Guys, if you’re experiencing erectile instability, you would be wise to consider seriously limiting your intake of alcohol. I have seen cases where moderate to severe alcohol intake is a major player in a “perfect storm” scenario — a scene where a man who did not have trouble with erections previously suddenly gets E.D.
Dan, 55, was a successful, married executive with three children and a wife he was very proud of. Dan could hold his liquor. He had always liked to drink. It was a part of his both his work life and his private life. It made him feel relaxed and social, charming and funny at parties, and a better deal maker in business meals.
Then, out of the blue, Dan’s wife Barbara told him that she wanted a divorce. As it turned out, Barbara was having an affair with one of Dan’s colleagues.
Dan felt completely humiliated. He imagined that everyone in the office knew of his wife’s indiscretion. He was so upset by this horrible turn of events that his drinking, which had been chugging along anyway, took a huge upswing.
As you probably know, using booze to solve your problems never works.
As the divorce and financial arrangements were getting worked out, Dan decided to begin dating again. He figured he was a good catch. He was financially successful, he was charming, he looked great for his age, and was a good lover. Or so he thought.
As he began to date women who were total strangers, he found that he couldn’t get reliable erections. Sometimes, he could not get erections at all.
And again, he used alcohol to numb the bad feelings. He tried using Viagra, but it did not work reliably.
The more upset he got, the more anxiety he felt. He was starting to be afraid to date at all. He decided to seek professional help, and came to see me.
In evaluating Dan, I suspected that there were multiple causes for his E.D — alcohol use was one, and his emotional reaction of anxiety and sadness another. He was still getting morning erections often when he woke up alone and felt no pressure to perform sexually.
I sent him off for a consultation with a urologist, who agreed with my hypotheses: Dan’s equipment was in working order.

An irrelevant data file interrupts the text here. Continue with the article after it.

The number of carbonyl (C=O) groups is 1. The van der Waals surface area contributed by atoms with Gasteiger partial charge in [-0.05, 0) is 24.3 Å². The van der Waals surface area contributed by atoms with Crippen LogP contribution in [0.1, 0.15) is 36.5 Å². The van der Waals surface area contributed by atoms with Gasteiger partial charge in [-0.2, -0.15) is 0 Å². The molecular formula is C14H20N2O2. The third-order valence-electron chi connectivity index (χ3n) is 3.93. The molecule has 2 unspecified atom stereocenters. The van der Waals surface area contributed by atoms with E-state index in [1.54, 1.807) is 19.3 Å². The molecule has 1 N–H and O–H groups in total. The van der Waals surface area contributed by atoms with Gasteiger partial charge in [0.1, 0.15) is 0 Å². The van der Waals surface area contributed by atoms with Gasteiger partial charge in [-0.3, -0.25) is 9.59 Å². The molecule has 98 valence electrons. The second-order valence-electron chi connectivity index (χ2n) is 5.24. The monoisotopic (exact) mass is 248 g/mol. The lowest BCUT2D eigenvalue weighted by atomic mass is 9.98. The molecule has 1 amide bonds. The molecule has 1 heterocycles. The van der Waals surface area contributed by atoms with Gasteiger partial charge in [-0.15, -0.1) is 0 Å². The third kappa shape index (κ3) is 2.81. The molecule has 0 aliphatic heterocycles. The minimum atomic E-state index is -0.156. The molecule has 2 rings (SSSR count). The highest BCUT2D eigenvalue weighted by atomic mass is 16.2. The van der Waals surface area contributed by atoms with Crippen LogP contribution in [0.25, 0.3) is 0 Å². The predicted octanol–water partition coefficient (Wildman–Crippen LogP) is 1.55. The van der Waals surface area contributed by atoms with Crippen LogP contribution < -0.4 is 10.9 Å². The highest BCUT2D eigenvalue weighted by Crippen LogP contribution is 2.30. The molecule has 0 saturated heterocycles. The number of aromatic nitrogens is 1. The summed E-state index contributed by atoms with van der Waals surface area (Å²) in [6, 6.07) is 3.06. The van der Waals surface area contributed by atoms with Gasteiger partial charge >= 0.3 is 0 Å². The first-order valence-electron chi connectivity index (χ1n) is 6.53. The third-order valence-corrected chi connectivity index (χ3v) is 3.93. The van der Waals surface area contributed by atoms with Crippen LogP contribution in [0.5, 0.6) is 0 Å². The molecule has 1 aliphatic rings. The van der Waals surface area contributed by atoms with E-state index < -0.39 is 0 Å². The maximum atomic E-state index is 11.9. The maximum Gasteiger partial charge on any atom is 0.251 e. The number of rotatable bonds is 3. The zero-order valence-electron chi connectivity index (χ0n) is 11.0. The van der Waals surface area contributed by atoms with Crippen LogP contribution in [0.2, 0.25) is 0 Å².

One of the major pieces of my work with Dan was getting him to cut back on his alcohol use. He did not like being constrained in this way, but he was willing to cooperate in order to break this vicious cycle.
After a week refraining from alcohol use, he had a date with a woman he had seen a few times. When he initiated intercourse with her, his erection was almost back to the level of firmness that it had been with Barbara.
As dated this woman more consistently, his erections became reliably better, although he noticed that during weeks when he had a moderate amount to drink, they were not as good.
Even though Dan did not believe he was a problem drinker, for him, drinking was a problem. Ultimately, Dan decided that at age 55, he was going to have to choose between having his old relationship with booze or having a decent sex life. He chose the latter.
The U.S. Centers for Disease Control and Prevention (CDC) suggests moderate drinking: no more than two drinks a day for men and one drink a day for women. The liver can only break down the amount of alcohol in about one standard-size drink an hour, so drinking more than that creates toxins from alcohol that might build up in your body and affect your organs, including those involved in sex.
It’s also possible that combining alcohol with E.D. drugs like Viagra can impede the drug’s efficacy. So don’t think that you can cheat by drinking a lot and then taking E.D. medications.
It might be time to seriously re-evaluate your alcohol consumption, in order to have a healthier, livelier, sexier life.
Posts by Dr. Aline Zoldbrod
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